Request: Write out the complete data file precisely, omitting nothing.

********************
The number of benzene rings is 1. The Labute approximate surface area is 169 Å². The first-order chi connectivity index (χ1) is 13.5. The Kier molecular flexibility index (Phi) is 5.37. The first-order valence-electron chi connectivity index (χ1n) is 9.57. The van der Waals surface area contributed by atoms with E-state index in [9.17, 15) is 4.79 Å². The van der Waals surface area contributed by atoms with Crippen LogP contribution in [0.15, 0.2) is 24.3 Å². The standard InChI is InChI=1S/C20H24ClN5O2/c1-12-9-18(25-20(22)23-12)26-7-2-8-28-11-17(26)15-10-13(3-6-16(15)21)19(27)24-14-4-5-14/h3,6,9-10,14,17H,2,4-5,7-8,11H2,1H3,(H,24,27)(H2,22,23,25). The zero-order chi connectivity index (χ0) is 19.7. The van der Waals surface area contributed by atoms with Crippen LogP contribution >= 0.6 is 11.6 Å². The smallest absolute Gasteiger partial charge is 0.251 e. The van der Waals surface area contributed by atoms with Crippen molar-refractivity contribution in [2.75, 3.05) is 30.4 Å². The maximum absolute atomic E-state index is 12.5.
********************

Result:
The number of benzene rings is 1. The Labute approximate surface area is 169 Å². The first-order chi connectivity index (χ1) is 13.5. The Kier molecular flexibility index (Phi) is 5.37. The first-order valence-electron chi connectivity index (χ1n) is 9.57. The van der Waals surface area contributed by atoms with E-state index in [9.17, 15) is 4.79 Å². The van der Waals surface area contributed by atoms with Crippen LogP contribution in [0.15, 0.2) is 24.3 Å². The standard InChI is InChI=1S/C20H24ClN5O2/c1-12-9-18(25-20(22)23-12)26-7-2-8-28-11-17(26)15-10-13(3-6-16(15)21)19(27)24-14-4-5-14/h3,6,9-10,14,17H,2,4-5,7-8,11H2,1H3,(H,24,27)(H2,22,23,25). The zero-order chi connectivity index (χ0) is 19.7. The van der Waals surface area contributed by atoms with Crippen LogP contribution >= 0.6 is 11.6 Å². The smallest absolute Gasteiger partial charge is 0.251 e. The van der Waals surface area contributed by atoms with Crippen molar-refractivity contribution in [2.75, 3.05) is 30.4 Å². The maximum absolute atomic E-state index is 12.5.